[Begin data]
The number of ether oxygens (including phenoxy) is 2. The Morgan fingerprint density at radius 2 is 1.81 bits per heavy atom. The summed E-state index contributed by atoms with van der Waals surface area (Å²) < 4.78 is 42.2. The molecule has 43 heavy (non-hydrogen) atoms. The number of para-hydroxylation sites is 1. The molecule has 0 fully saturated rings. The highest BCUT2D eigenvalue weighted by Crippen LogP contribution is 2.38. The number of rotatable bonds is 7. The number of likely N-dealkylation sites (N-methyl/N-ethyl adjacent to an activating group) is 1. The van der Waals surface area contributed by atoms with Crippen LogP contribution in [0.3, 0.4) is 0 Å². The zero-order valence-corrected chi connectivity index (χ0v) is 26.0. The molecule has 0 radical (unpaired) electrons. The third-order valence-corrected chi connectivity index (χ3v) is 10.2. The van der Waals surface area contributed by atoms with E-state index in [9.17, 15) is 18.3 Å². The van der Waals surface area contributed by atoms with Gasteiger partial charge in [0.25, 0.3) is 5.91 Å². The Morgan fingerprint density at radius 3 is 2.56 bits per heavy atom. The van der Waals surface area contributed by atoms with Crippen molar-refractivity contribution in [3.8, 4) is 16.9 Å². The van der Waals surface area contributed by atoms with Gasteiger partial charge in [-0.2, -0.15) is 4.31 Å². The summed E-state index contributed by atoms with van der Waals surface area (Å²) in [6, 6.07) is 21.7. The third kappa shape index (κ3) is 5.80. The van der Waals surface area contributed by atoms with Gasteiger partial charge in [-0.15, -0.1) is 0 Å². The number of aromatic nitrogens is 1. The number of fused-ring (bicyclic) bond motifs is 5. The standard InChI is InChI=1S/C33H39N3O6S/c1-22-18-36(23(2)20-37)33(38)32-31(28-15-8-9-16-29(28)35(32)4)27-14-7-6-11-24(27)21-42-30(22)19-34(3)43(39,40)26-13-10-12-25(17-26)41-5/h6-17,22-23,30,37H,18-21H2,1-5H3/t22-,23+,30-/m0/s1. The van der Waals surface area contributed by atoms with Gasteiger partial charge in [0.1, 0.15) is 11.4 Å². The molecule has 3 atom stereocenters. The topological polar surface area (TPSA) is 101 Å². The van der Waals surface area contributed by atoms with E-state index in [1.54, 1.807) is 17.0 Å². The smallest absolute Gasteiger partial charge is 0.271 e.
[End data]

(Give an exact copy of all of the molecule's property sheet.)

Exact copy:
The number of ether oxygens (including phenoxy) is 2. The Morgan fingerprint density at radius 2 is 1.81 bits per heavy atom. The summed E-state index contributed by atoms with van der Waals surface area (Å²) < 4.78 is 42.2. The molecule has 43 heavy (non-hydrogen) atoms. The number of para-hydroxylation sites is 1. The molecule has 0 fully saturated rings. The highest BCUT2D eigenvalue weighted by Crippen LogP contribution is 2.38. The number of rotatable bonds is 7. The number of likely N-dealkylation sites (N-methyl/N-ethyl adjacent to an activating group) is 1. The van der Waals surface area contributed by atoms with Crippen LogP contribution in [0.3, 0.4) is 0 Å². The zero-order valence-corrected chi connectivity index (χ0v) is 26.0. The molecule has 0 radical (unpaired) electrons. The third-order valence-corrected chi connectivity index (χ3v) is 10.2. The van der Waals surface area contributed by atoms with E-state index in [9.17, 15) is 18.3 Å². The van der Waals surface area contributed by atoms with Gasteiger partial charge in [0.25, 0.3) is 5.91 Å². The Morgan fingerprint density at radius 3 is 2.56 bits per heavy atom. The van der Waals surface area contributed by atoms with Crippen molar-refractivity contribution in [3.8, 4) is 16.9 Å². The van der Waals surface area contributed by atoms with Gasteiger partial charge in [-0.2, -0.15) is 4.31 Å². The summed E-state index contributed by atoms with van der Waals surface area (Å²) in [6, 6.07) is 21.7. The third kappa shape index (κ3) is 5.80. The van der Waals surface area contributed by atoms with Gasteiger partial charge in [-0.15, -0.1) is 0 Å². The number of aromatic nitrogens is 1. The number of fused-ring (bicyclic) bond motifs is 5. The standard InChI is InChI=1S/C33H39N3O6S/c1-22-18-36(23(2)20-37)33(38)32-31(28-15-8-9-16-29(28)35(32)4)27-14-7-6-11-24(27)21-42-30(22)19-34(3)43(39,40)26-13-10-12-25(17-26)41-5/h6-17,22-23,30,37H,18-21H2,1-5H3/t22-,23+,30-/m0/s1. The van der Waals surface area contributed by atoms with Gasteiger partial charge in [0.1, 0.15) is 11.4 Å². The molecule has 3 atom stereocenters. The topological polar surface area (TPSA) is 101 Å². The van der Waals surface area contributed by atoms with E-state index in [1.54, 1.807) is 17.0 Å². The smallest absolute Gasteiger partial charge is 0.271 e.